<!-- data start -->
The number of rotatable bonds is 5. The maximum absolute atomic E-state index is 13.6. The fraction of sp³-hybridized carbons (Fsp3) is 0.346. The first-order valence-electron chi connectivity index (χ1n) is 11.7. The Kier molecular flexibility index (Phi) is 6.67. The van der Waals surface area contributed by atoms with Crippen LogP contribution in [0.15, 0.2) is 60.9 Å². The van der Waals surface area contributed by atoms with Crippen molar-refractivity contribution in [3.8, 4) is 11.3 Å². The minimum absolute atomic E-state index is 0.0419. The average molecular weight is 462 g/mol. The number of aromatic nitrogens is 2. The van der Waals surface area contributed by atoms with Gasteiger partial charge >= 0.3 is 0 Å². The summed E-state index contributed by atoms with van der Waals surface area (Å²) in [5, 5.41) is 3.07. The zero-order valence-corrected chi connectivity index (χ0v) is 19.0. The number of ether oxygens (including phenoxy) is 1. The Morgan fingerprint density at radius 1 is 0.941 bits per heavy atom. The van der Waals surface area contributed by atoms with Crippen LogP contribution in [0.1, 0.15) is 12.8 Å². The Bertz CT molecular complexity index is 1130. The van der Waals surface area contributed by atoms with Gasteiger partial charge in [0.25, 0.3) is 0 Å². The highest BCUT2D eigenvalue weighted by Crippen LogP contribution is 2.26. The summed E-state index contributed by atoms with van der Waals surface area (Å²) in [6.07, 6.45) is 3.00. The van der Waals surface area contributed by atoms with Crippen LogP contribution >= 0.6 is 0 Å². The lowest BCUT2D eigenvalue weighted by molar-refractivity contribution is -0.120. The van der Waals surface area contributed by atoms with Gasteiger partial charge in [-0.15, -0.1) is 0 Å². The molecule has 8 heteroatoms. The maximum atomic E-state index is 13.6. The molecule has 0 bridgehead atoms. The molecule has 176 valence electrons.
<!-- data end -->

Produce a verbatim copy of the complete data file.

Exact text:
The number of rotatable bonds is 5. The maximum absolute atomic E-state index is 13.6. The fraction of sp³-hybridized carbons (Fsp3) is 0.346. The first-order valence-electron chi connectivity index (χ1n) is 11.7. The Kier molecular flexibility index (Phi) is 6.67. The van der Waals surface area contributed by atoms with Crippen LogP contribution in [0.15, 0.2) is 60.9 Å². The van der Waals surface area contributed by atoms with Crippen molar-refractivity contribution in [3.8, 4) is 11.3 Å². The minimum absolute atomic E-state index is 0.0419. The average molecular weight is 462 g/mol. The number of aromatic nitrogens is 2. The van der Waals surface area contributed by atoms with Gasteiger partial charge >= 0.3 is 0 Å². The summed E-state index contributed by atoms with van der Waals surface area (Å²) in [5, 5.41) is 3.07. The zero-order valence-corrected chi connectivity index (χ0v) is 19.0. The number of ether oxygens (including phenoxy) is 1. The Morgan fingerprint density at radius 1 is 0.941 bits per heavy atom. The van der Waals surface area contributed by atoms with Crippen LogP contribution in [0.1, 0.15) is 12.8 Å². The Bertz CT molecular complexity index is 1130. The van der Waals surface area contributed by atoms with Gasteiger partial charge in [0.25, 0.3) is 0 Å². The highest BCUT2D eigenvalue weighted by Crippen LogP contribution is 2.26. The summed E-state index contributed by atoms with van der Waals surface area (Å²) in [6.07, 6.45) is 3.00. The van der Waals surface area contributed by atoms with Crippen LogP contribution >= 0.6 is 0 Å². The lowest BCUT2D eigenvalue weighted by molar-refractivity contribution is -0.120. The van der Waals surface area contributed by atoms with Gasteiger partial charge in [-0.15, -0.1) is 0 Å². The molecule has 8 heteroatoms. The maximum atomic E-state index is 13.6. The molecule has 0 bridgehead atoms. The molecule has 176 valence electrons.